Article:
Last week I looked at how misinterpreting the polling data had most of believing that Trump had no real chance of winning the presidency.
This same belief, seems to have misled Clinton and her team. Rather than campaigning to defend traditional Democratic strongholds – such as Michigan and Pennsylvania – Clinton and her team chose to attack in states that were more likely to go Red – Arizona, Georgia and the like.
Arguably, this lack of understanding of the data may have contributed to her election loss.
This was not the only data management failing that cost her campaign.
The Clinton email server scandal has plagued her for years and has contributed to the general lack of trust that many Americans have for her.
Emails, especially classified emails, are data and the US government has rules in place to protect this data. yet, as in many organisations it is possible that these rules were not easily accessible or obvious.
According to Clinton’s testimony there was no clear policy prohibiting the use of a private serve for State Department emails. Instead, Clinton appears to have relied on word of mouth – previous Secretary’s of State had made use of private email servers while in office.
How often is this how we manage our data? Policies are undefined or ad hoc and there is no clear guideline as to acceptable and appropriate use. Or there are policies, but they are hard to find and not understood by most people. Instead we rely on word of mouth – continuing to do what we have always done.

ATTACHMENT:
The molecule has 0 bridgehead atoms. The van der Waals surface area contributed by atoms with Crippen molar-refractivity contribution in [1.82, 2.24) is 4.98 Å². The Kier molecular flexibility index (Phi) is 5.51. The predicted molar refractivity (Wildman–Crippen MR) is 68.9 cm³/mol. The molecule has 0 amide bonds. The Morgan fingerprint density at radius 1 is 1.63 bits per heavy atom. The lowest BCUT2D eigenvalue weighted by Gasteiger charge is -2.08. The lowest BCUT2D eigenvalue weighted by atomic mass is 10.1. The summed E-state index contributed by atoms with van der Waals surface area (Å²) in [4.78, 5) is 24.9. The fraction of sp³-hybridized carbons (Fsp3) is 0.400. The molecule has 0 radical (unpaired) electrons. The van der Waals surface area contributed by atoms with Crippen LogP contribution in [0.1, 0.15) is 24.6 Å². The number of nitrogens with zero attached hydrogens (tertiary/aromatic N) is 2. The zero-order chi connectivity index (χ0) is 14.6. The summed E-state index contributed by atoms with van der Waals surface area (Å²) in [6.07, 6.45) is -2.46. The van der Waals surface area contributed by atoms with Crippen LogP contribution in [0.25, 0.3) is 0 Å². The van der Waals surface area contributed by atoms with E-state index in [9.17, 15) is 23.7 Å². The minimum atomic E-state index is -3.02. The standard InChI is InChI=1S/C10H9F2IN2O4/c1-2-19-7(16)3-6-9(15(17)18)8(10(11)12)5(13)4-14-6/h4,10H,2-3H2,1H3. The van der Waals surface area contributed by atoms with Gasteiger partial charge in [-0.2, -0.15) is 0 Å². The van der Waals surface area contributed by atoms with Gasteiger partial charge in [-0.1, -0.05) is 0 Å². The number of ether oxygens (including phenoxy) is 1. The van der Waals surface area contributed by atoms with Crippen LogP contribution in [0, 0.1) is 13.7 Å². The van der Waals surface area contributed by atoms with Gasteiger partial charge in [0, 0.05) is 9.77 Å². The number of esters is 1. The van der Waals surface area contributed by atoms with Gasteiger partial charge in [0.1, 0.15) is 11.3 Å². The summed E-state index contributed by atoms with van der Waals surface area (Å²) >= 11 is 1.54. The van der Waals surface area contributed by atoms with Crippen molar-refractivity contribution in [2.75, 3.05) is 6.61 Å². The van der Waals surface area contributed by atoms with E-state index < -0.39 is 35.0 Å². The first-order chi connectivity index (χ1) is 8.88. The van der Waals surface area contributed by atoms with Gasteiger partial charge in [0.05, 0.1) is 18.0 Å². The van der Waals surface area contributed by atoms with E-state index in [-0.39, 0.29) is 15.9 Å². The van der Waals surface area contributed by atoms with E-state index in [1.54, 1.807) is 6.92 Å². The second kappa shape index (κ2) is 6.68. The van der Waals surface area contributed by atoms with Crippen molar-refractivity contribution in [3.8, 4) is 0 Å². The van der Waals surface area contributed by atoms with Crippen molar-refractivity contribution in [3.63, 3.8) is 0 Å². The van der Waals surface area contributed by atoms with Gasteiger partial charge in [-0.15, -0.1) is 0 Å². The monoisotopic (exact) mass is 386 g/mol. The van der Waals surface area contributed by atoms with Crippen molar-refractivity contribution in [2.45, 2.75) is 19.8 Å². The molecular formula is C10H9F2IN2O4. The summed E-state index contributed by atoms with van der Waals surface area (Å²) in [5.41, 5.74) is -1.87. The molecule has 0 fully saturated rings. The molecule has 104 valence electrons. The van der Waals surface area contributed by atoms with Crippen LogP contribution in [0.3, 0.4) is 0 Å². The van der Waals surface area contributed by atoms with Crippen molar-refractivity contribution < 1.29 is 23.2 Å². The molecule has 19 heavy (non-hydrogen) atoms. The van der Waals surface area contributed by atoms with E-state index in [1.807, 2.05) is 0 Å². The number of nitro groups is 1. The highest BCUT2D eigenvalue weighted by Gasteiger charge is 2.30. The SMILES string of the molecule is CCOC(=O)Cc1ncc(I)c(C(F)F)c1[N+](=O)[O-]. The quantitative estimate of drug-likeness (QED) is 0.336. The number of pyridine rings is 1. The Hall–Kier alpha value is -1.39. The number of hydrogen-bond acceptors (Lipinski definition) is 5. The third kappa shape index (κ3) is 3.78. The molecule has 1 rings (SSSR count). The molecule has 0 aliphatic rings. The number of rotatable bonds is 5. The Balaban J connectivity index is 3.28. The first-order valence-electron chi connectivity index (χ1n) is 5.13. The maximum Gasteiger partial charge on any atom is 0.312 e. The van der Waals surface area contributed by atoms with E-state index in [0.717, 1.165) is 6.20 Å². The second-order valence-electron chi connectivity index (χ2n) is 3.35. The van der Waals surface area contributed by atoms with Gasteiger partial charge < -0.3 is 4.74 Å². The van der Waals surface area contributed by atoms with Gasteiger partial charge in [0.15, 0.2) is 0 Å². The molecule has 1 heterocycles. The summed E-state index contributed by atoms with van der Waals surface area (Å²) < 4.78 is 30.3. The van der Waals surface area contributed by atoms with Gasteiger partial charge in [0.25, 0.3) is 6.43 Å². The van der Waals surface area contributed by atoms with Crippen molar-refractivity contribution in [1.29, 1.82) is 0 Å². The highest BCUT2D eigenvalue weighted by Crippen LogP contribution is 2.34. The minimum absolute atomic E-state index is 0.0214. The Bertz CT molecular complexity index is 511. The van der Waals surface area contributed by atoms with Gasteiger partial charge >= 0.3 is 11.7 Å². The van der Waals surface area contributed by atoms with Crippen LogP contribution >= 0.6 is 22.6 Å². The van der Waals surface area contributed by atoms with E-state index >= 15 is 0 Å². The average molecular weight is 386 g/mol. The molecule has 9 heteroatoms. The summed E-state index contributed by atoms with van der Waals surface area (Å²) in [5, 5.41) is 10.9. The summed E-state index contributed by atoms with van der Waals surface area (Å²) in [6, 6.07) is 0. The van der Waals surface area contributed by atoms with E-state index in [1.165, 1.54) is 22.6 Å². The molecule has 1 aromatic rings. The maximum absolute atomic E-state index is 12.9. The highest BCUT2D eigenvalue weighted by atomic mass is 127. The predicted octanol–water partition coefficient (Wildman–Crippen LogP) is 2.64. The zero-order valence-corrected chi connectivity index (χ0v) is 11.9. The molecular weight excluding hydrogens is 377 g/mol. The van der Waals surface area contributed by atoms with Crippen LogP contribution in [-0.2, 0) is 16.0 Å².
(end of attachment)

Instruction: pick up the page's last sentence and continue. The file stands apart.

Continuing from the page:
Our institutional memory perpetuates bad habits, rather than ensuring that we do the right thing.
Clinton also testified that she had at no time handles classified data on her private server. When confronted with emails marked “C” she claimed that she did not know that this signified a classified document.
This is not a completely unreasonable assertion – in many organisations the meaning of critical terms or policies are lost in the course of time. The original staff that “got the memo” have moved on, and continue using existing templates and definitions without understanding the context or significance.
Organisations need to find a way to maintain the correct institutional memory and make it accessible. One way to achieve this is through the use of a data stewardship platform that offers the capability to both document and approve policies, rules and critical definitions, and to make them available to all staff.
Of course, bad data management was not the only issue that impacted Clinton’s ability to win the election.
But the email story would not go away, and helped to reinforce perceptions that she was either negligent. or downright dishonest.
Clinton’s assertions that she had acted on the advice of her technical staff and her predecessors may have limited her criminal liability, but cost her in terms of her credibility as both competent and trustworthy.
For South African executives the parallels are of particular interest in the context of teh King IV guidelines for corporate governance which ensures that, while Director’s may delegate Information Management ( amonst other required governance capabilities), they may not delegate accountability.
Directors will be held responsible for Information Management failings in their busniesses, just as Clinton was held responsible by the American people.